[ppml] Motivating migration to IPv6

Scott Leibrand sleibrand at internap.com
Fri Aug 3 18:17:42 EDT 2007


In order to submit this as a formal policy proposal, we'll need to work 
out what would be considered an acceptable utilization efficiency 
criterion (or criteria, as it may be different for allocations than for 

One possibility would be that, for each assignment or allocation out of 
the reserved pool, an equivalent number of hosts must have IPv6 
connectivity available.  So for example, if an end-user requests an 
additional /22 assignment and presents a justification of 1000 new 
hosts, they could demonstrate that they have assigned and routed IPv6 
addresses to 1000 hosts.  (If they have less than a /22 of existing IPv4 
space, say a /23, they could perhaps instead demonstrate IPv6 rollout 
half as many hosts as have IPv4 connectivity.)  Similarly, if an ISP 
requests an additional /20 allocation, they could demonstrate they have 
assigned and routed IPv6 subnets to customers representing a /20 worth 
of IP space.



Paul Vixie wrote:
> James, thanks for this, I am very intrigued with the good effects it could
> have and the bad side effects it should not have, compared to other policy
> proposals now under consideration.  I hope that you will do further work on
> it (see http://www.arin.net/policy/irpep.html for details) so that it can be
> formally considered by the community.  --Paul
> re:
>> Date: Thu, 2 Aug 2007 19:52:52 -0500
>> From: "James Hess" <mysidia at gmail.com>
>> To: ppml at arin.net
>> Subject: Re: [ppml] Motivating migration to IPv6
>> Sender: ppml-bounces at arin.net
>> ...  Why not do the following?
>> Reserve some IPv4 blocks, possibly including reclaimed blocks, to be
>> allocated only to sites that have already received and continue to met a
>> utilization efficiency criterion in terms of connected publicly visible
>> hosts for an allocation of IPv6 space.
>> Ideally I think the reservation be done not just by one RIR, but by all
>> RIRs, and IANA practices revised to set aside a good number of /8s of IPv4
>> addresses as " reserved for allocation to users transitioning to IPv6".
>> The reservations would make large blocks unavailable to users that have not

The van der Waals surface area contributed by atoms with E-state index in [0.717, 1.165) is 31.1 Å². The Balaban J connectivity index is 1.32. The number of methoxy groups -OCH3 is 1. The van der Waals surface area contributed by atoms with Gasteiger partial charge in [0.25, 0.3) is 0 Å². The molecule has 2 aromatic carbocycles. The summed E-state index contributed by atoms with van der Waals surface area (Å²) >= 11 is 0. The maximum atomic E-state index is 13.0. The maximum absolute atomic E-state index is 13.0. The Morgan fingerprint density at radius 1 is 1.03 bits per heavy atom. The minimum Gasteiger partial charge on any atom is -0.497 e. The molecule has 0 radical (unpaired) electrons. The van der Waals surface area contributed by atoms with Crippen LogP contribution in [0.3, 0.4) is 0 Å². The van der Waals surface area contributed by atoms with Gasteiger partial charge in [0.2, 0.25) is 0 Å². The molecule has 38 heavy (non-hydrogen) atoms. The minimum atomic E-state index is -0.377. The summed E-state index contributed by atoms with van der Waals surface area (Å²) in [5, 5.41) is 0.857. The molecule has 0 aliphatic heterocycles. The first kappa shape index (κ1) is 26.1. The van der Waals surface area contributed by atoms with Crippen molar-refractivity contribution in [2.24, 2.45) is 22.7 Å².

>> deployed IPv6, thereby motivating them to deploy IPv6 in order to draw from
>> the reserved block of addresses.
>> It doesn't force anyone to deploy IPv6.  In fact, they might use NAT for the
>> additional hosts, rather than get a bigger block of IPv4 space.
>> It only discourages networks expanding (adding many hosts using public IPs)
>> without also obtaining IPv6 connectivity, to instead obtain IPv6
>> connectivity at the best possible time -- while they are already expanding
>> their network.
>> It creates a miniaturized version of the very same issue that in 4 years
>> will effect every network that's going to need to ask someone else for
>> additional IPv4 space after total exhaustion of the registry pools.
>> And while it encourages IPv6, the policy wouldn't "force" it to be adopted
>> any more than exhaustion ultimately will.
>> Essentially, in the name of encouraging a more long-term sustainable
>> practice, a smaller "pseudo-exhaustion" is spawned 1 to 2 years earlier, due
>> to the reservations.
>> I assume that promotes greater stability than just a right out exhaustion,
>> as rapidly expanding networks will have adopted IPv6, and experience with
>> the pseudo-exhaustion will give people better experience in terms of
>> knowledge of what to expect when IPv4 eventually runs out.
>> --
>> -J
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